Paul Puckorius continues his series on cooling water treatment vs. cooling systems with a look at the heat transfer equipment in a process cooling system.

As I have noted throughout this series, a thorough knowledge of the cooling water equipment and the cooling system operation is required prior to determining or selecting a water treatment program.

In my last column, I looked at heat exchangers as a part of my discussion of the heat transfer equipment in your cooling system. In addition to heat exchangers, other equipment is specific to certain cooling water systems.

The heat transfer equipment is considered to be the most critical because it is the heart of the cooling system and performs the main objective of the intent of the cooling system: to cool. Thus, the heat transfer equipment is the most important and is listed as the top priority.

The next most critical equipment varies with different types of cooling water systems and in different industries and often depends on the different types of other equipment within the cooling system. For example, a cooling water system utilizing a galvanized steel cooling tower would likely make the cooling tower the next priority to be protected. But, if the cooling tower was fabricated with plastic, wood or even concrete, it would be a much lower priority. As another example, in a closed cooling water system, the heat rejection coils or radiator would be a high priority.

The piping often is quite high in the priority rating, particularly if fabricated with mild steel and if of small diameter (3" or less). This is due to restrictions by corrosion product or scale deposits.

The pump and its components usually are very low in priority.

Each cooling water system owner must identify and prioritize his list of cooling water equipment that must be protected.

Materials of Construction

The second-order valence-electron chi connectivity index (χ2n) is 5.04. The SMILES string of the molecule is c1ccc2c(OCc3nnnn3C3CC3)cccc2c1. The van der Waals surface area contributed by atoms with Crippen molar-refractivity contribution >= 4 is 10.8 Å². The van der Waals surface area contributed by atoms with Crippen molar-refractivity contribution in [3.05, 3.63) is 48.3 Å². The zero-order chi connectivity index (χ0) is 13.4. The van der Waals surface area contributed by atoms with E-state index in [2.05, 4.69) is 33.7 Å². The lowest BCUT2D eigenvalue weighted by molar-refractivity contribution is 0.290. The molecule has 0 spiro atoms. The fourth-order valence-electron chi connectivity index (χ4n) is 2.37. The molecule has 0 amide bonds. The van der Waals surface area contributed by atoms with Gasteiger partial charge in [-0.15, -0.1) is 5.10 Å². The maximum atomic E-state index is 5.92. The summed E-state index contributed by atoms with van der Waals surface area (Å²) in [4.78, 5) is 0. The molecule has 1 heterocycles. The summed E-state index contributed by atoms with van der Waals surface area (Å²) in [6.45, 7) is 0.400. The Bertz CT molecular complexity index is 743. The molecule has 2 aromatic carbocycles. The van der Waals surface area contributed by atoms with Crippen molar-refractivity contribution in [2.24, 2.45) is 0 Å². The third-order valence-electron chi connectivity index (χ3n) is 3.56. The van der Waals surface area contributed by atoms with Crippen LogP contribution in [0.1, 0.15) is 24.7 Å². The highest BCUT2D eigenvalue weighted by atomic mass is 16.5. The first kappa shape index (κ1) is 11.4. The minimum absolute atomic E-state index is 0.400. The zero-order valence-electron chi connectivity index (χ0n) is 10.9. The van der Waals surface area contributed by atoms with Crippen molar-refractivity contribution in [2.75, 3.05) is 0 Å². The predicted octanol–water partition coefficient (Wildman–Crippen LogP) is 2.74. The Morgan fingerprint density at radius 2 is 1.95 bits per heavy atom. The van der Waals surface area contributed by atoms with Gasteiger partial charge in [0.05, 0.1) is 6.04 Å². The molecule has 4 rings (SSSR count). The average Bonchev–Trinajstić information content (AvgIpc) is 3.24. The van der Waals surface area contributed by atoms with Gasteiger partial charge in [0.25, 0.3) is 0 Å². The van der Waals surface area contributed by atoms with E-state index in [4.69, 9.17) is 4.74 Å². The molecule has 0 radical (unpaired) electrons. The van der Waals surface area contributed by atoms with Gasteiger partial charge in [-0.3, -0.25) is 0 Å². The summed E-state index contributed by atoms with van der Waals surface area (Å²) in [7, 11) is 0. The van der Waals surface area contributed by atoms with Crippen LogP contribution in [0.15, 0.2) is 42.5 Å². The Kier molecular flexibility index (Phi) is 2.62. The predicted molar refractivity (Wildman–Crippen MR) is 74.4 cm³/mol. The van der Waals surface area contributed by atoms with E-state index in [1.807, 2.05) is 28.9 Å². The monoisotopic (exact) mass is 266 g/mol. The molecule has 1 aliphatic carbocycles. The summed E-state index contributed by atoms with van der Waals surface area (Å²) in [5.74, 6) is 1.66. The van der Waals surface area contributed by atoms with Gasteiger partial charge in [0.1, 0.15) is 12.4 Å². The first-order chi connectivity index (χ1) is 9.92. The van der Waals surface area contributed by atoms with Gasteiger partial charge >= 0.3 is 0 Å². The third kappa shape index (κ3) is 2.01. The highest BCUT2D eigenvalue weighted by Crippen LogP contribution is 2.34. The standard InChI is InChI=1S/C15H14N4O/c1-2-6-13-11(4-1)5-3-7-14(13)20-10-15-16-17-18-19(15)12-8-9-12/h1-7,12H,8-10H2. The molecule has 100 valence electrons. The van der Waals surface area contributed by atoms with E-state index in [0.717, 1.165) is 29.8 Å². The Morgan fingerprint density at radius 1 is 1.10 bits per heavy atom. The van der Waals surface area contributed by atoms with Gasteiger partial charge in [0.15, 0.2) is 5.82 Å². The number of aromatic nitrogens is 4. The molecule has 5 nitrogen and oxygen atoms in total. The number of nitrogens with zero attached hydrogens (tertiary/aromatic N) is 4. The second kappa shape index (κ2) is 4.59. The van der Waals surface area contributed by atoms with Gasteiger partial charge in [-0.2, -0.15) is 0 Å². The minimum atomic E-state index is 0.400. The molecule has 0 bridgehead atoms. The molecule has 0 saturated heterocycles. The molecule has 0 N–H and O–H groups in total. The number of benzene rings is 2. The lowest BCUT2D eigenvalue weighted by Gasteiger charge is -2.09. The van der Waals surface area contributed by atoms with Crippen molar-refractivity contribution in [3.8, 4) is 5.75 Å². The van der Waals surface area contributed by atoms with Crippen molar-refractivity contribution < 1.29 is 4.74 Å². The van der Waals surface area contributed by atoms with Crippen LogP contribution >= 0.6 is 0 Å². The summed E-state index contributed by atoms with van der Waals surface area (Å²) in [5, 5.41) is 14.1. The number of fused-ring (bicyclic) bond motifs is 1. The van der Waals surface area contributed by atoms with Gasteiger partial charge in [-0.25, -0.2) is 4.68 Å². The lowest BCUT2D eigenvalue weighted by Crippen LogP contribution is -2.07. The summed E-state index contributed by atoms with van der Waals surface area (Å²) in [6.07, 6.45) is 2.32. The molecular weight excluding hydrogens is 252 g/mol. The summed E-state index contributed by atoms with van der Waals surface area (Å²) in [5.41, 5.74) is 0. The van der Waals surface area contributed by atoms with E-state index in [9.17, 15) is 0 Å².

Perhaps I am getting ahead of myself. Once the design of the cooling water equipment is identified, the materials of construction of that equipment must be identified. Mild steel corrodes rapidly and thus needs to be located within the cooling water system to determine how critical severe corrosion (i.e., leaks and deposits of any corrosion products) would impact the integrity of the cooling water system. Heat exchangers with mild steel tubing are a good example of equipment requiring excellent corrosion control. Even mild steel piping requires very good corrosion control, particularly with inner diameters of 3" or less. Copper alloys can corrode but usually at a much lower rate; galvanized steel cooling towers and/or piping can corrode quite rapidly.

Stainless steel also can corrode rapidly in cooling water under certain water qualities, but under protective water qualities, it can last a life time.

Aluminum is very susceptible to corrosion, again depending upon the water quality.

Nonmetallic materials of construction generally do not deteriorate rapidly, but cooling tower wood can decay, concrete can be attacked, certain plastics can soften or harden and fail. Even fiberglass-reinforced plastic can gradually deteriorate under specific water qualities.

To know your system, you must identify the metallurgy and nonmetallic materials of construction and in which specific cooling water equipment they are located. You are now two-thirds of the way to knowing your system.